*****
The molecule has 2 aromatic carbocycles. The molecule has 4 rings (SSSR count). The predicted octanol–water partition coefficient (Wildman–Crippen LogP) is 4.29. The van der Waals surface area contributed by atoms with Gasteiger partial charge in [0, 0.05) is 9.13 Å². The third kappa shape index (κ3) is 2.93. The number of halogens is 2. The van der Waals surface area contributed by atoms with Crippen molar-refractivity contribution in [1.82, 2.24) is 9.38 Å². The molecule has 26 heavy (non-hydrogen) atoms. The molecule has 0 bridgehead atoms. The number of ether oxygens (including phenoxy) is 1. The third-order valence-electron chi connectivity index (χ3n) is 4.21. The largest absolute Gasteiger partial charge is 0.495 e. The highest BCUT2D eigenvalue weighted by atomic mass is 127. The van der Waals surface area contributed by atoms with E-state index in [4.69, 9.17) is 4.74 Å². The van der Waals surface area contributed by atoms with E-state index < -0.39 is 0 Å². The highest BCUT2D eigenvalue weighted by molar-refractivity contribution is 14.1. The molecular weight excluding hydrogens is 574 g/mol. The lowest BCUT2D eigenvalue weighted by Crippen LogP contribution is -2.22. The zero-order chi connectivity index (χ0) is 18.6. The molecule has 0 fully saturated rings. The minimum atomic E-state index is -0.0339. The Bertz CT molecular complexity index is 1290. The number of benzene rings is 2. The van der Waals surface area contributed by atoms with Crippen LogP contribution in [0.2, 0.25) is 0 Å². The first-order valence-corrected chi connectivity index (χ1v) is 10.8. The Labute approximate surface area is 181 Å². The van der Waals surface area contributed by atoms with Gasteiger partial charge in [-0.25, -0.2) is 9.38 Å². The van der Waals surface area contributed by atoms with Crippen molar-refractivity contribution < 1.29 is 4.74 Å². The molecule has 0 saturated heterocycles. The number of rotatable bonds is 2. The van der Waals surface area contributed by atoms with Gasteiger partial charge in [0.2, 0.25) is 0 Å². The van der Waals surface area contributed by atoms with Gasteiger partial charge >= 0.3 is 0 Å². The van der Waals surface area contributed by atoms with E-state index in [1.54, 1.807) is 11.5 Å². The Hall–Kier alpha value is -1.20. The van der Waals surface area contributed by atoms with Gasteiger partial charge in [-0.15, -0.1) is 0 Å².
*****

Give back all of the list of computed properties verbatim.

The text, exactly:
The molecule has 2 aromatic carbocycles. The molecule has 4 rings (SSSR count). The predicted octanol–water partition coefficient (Wildman–Crippen LogP) is 4.29. The van der Waals surface area contributed by atoms with Gasteiger partial charge in [0, 0.05) is 9.13 Å². The third kappa shape index (κ3) is 2.93. The number of halogens is 2. The van der Waals surface area contributed by atoms with Crippen molar-refractivity contribution in [1.82, 2.24) is 9.38 Å². The molecule has 26 heavy (non-hydrogen) atoms. The molecule has 0 bridgehead atoms. The number of ether oxygens (including phenoxy) is 1. The third-order valence-electron chi connectivity index (χ3n) is 4.21. The largest absolute Gasteiger partial charge is 0.495 e. The highest BCUT2D eigenvalue weighted by atomic mass is 127. The van der Waals surface area contributed by atoms with E-state index in [4.69, 9.17) is 4.74 Å². The van der Waals surface area contributed by atoms with E-state index < -0.39 is 0 Å². The highest BCUT2D eigenvalue weighted by molar-refractivity contribution is 14.1. The molecular weight excluding hydrogens is 574 g/mol. The lowest BCUT2D eigenvalue weighted by Crippen LogP contribution is -2.22. The zero-order chi connectivity index (χ0) is 18.6. The molecule has 0 fully saturated rings. The minimum atomic E-state index is -0.0339. The Bertz CT molecular complexity index is 1290. The number of benzene rings is 2. The van der Waals surface area contributed by atoms with Crippen LogP contribution in [0.2, 0.25) is 0 Å². The first-order valence-corrected chi connectivity index (χ1v) is 10.8. The Labute approximate surface area is 181 Å². The van der Waals surface area contributed by atoms with Gasteiger partial charge in [-0.25, -0.2) is 9.38 Å². The van der Waals surface area contributed by atoms with Crippen molar-refractivity contribution < 1.29 is 4.74 Å². The molecule has 0 saturated heterocycles. The number of rotatable bonds is 2. The van der Waals surface area contributed by atoms with Gasteiger partial charge in [0.2, 0.25) is 0 Å². The van der Waals surface area contributed by atoms with Gasteiger partial charge >= 0.3 is 0 Å². The van der Waals surface area contributed by atoms with E-state index in [1.54, 1.807) is 11.5 Å². The Hall–Kier alpha value is -1.20. The van der Waals surface area contributed by atoms with Gasteiger partial charge in [-0.15, -0.1) is 0 Å².